The plaintiff worked as the director of the education opportunity fund (EOF) for the defendant university. Her duties included oversight of the budget. Shortly after she was hired, the plaintiff discovered that EOF funds were allegedly being used to pay the salaries of non-EOF staff, which she reported. The issue was remedied, but the plaintiff was no longer able to access the budget, and her other responsibilities were drastically reduced. While she was still responsible for reviewing the budget and certain expenditures, she felt that her supervisor intended to make her job more difficult if she did not review the budget as submitted. The plaintiff was never forced to approve the budget or threatened with adverse action if she did not approve it, however.

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In pursuing any claim, it is important to act in a timely manner. The deadlines and manner in which complaints alleging retaliatory action for protected whistleblower activity must be filed vary depending on the nature of the job and the employer. The failure to ensure an administrative complaint is mailed or received in the time required by law can result in the waiver of the right to recover.

The New Jersey District Court recently dismissed a whistleblower case due to the untimely filing of an administrative complaint, and in doing so, explained the manner in which the date of delivery is determined. If you believe your employer engaged in retaliatory tactics in violation of state or federal whistleblower laws, you should consult a skilled New Jersey whistleblower attorney to help you formulate a plan to seek damages.

Factual Scenario

Reportedly, the plaintiff worked for the defendant railroad transportation company as a conductor and brakeman. He alleged the defendant placed emphasis on productivity over compliance with the rules of the Federal Railroad Administration (FRA). Specifically, he was encouraged by his supervisors to follow the rules less stringently. The plaintiff claimed he vigilantly followed the rules set forth by the FRA but was penalized for doing so via a reduction in his lunch periods and threats. He initially alerted the defendant’s internal investigation office regarding the retaliatory threats in October 2015 and he was advised in November 2015, that no action would be taken.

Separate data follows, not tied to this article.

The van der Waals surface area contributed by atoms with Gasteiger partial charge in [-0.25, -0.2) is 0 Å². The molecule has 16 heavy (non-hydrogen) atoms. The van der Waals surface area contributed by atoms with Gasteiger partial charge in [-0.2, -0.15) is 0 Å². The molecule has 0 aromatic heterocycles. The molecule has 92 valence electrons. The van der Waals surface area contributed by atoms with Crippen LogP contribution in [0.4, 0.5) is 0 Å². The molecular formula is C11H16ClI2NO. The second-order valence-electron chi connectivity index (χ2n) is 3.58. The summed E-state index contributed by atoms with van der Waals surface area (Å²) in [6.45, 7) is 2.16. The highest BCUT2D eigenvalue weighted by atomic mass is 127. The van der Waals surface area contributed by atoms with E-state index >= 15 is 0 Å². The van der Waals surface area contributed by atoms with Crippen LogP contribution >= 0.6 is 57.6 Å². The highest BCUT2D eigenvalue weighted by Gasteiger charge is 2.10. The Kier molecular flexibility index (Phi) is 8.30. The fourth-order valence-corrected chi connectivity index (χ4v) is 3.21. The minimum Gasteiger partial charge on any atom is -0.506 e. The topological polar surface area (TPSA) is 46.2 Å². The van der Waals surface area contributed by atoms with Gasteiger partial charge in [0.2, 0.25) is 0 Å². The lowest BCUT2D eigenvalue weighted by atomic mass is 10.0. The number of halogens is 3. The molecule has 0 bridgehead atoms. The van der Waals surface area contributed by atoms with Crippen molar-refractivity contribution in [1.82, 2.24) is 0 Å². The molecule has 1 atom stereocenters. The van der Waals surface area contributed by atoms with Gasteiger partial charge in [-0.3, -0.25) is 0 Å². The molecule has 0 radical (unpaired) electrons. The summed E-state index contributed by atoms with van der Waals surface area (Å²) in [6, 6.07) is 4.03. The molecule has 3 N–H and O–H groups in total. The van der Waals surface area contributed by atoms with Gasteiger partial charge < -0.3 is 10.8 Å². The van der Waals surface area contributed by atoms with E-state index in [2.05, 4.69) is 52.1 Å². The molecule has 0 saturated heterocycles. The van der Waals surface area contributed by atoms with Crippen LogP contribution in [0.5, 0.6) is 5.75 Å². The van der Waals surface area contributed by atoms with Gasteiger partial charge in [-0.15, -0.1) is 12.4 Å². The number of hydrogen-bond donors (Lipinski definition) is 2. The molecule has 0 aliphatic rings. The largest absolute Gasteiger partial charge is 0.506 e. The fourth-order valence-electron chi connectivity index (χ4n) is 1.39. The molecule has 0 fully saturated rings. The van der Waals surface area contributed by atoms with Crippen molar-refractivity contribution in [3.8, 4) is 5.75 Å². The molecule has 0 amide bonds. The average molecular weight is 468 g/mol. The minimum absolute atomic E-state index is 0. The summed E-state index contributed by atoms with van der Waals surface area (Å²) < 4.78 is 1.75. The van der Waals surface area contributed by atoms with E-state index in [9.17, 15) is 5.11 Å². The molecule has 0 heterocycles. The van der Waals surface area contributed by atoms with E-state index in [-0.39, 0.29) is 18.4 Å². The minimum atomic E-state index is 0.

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If an employee feels his or her employer has taken adverse employment action against them in retaliation for whistleblowing, the employee can file a civil claim against the employer under the New Jersey Conscientious Employee Protection Act (CEPA). For an employee to prevail on a CEPA claim, they must prove several components, one of which is to show they reasonably believed the employer’s conduct violated a law, regulation or public policy.

As recently set forth by a New Jersey Appellate court, when an employee alleging a CEPA claim based on a violation of a public policy fails to identify a source of authority setting forth the policy he or she believed the employer allegedly violated, it can be fatal to the employee’s claim. If you suspect your employer took adverse employment action against you in retaliation for whistleblowing activity, it is in your best interest to meet with an experienced New Jersey whistleblower attorney to discuss the facts of your case and whether you may be able to pursue damages.

Facts Regarding Employee’s Employment

Allegedly, the employee received a copy of a letter discussing two of his co-workers’ escorting civilians at a high speed without authorization. He gave a copy of the letter to his supervisor, who told the employee that the letter did not exist and told the employee not to bring it up again. The supervisor did not explicitly direct the employee to destroy the letter, but the employee understood he was being advised to dispose of it.